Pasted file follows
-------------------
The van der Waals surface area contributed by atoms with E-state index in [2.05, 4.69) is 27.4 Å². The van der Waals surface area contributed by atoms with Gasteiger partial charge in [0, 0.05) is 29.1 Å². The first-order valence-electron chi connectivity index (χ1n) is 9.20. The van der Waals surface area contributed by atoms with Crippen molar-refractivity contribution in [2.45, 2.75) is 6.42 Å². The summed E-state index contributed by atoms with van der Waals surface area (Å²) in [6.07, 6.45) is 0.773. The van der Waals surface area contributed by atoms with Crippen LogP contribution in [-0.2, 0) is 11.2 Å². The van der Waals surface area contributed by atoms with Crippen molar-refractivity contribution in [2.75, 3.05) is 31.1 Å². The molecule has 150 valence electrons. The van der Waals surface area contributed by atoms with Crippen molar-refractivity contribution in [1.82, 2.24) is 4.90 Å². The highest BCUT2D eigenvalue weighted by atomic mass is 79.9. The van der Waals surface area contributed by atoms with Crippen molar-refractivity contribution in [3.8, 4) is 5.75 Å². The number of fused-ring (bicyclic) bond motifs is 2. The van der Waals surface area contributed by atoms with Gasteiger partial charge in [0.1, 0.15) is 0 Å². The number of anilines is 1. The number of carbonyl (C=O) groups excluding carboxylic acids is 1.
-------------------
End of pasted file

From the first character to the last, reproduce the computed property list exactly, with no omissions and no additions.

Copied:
The van der Waals surface area contributed by atoms with E-state index in [2.05, 4.69) is 27.4 Å². The van der Waals surface area contributed by atoms with Gasteiger partial charge in [0, 0.05) is 29.1 Å². The first-order valence-electron chi connectivity index (χ1n) is 9.20. The van der Waals surface area contributed by atoms with Crippen molar-refractivity contribution in [2.45, 2.75) is 6.42 Å². The summed E-state index contributed by atoms with van der Waals surface area (Å²) in [6.07, 6.45) is 0.773. The van der Waals surface area contributed by atoms with Crippen LogP contribution in [-0.2, 0) is 11.2 Å². The van der Waals surface area contributed by atoms with Crippen molar-refractivity contribution in [2.75, 3.05) is 31.1 Å². The molecule has 150 valence electrons. The van der Waals surface area contributed by atoms with Crippen molar-refractivity contribution in [1.82, 2.24) is 4.90 Å². The highest BCUT2D eigenvalue weighted by atomic mass is 79.9. The van der Waals surface area contributed by atoms with Crippen molar-refractivity contribution in [3.8, 4) is 5.75 Å². The number of fused-ring (bicyclic) bond motifs is 2. The van der Waals surface area contributed by atoms with Gasteiger partial charge in [0.1, 0.15) is 0 Å². The number of anilines is 1. The number of carbonyl (C=O) groups excluding carboxylic acids is 1.